KARACHI – Get ready for another hit to your wallet as petrol and diesel prices in Pakistan are likely to see a significant increase in the upcoming fortnightly review. This news comes amidst a surge in global oil prices, as reported on Thursday.
However, industry experts suggest that the recent decline in the value of the Pakistani rupee against the US dollar in the interbank market may somewhat mitigate the impending price hike.
The Oil and Gas Regulatory Authority (Ogra) is set to unveil new prices for petrol, diesel, and other petroleum products on September 15, based on the average international crude oil prices and exchange rate fluctuations in the first 15 days of September.
If estimates hold true, the price of petrol could surge by Rs16 per liter during the next fortnightly review, while the price of high-speed diesel (HSD) may climb by Rs13.66 per liter.
For context, the ex-depot price of petrol has been calculated at Rs321.35 per liter for the forthcoming fortnight, compared to its current price of Rs305.36 per liter, indicating a hike of Rs15.99. Meanwhile, the ex-depot price of HSD is expected to reach Rs325.50 per liter, up from its existing price of Rs311.84 per liter, marking an increase of Rs13.66 per liter.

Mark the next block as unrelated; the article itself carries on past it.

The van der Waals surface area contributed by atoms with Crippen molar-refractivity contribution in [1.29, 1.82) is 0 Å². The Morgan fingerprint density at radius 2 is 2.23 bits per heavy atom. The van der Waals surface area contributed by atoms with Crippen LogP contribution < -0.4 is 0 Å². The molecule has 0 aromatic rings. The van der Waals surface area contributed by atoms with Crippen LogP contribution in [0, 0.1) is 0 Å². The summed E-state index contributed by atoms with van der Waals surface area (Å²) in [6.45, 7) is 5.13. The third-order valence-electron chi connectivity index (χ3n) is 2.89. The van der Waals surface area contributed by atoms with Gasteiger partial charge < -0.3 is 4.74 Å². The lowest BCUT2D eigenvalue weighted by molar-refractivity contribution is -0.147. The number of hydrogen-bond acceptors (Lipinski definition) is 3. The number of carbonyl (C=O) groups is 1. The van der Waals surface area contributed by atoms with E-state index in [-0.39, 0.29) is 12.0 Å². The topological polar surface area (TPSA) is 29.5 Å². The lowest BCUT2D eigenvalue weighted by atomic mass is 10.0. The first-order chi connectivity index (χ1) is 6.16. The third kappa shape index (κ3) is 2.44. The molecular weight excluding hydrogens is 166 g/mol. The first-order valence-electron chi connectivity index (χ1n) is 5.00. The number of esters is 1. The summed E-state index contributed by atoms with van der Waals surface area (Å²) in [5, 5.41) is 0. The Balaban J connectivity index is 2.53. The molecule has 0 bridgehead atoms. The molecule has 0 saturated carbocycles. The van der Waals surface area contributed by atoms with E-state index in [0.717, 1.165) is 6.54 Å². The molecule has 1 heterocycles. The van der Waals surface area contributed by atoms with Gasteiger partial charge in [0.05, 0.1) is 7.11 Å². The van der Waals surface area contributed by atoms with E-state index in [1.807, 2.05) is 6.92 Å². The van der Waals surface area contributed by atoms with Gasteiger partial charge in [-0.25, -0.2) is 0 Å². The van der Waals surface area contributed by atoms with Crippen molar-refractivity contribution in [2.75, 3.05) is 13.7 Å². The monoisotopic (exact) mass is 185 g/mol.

Consumers can also anticipate the prices of kerosene and light diesel oil (LDO) to rise by Rs10.02 and Rs4.45 per liter, respectively.
The surge in ex-depot prices can be largely attributed to the rupee’s depreciation against the US dollar and the uptick in international petroleum product prices.
The oil industry has calculated the ex-depot price of petroleum products for the next fortnight at an average exchange rate of Rs304.21 per US dollar, compared to the Rs299.77 per US dollar exchange rate used for the current prices in the country.
Industry insiders are hopeful that there might be some reduction in the exchange rate, given the recent decline of the US dollar in the interbank market. However, they caution that the global rise in petroleum product prices will likely overshadow any local relief, resulting in higher costs for consumers.
An industry official remarked, “While the rupee’s appreciation will offer some relief, it won’t be sufficient to counterbalance the impact of surging global oil prices.”
The government routinely reviews and adjusts petroleum prices every fortnight based on Ogra’s recommendations. The final decision, however, rests with the finance ministry, which occasionally absorbs a portion of the increase to ease the burden on consumers.
Nonetheless, the government remains committed to raising fuel prices in line with its agreement with the International Monetary Fund (IMF) under a $3 billion standby agreement.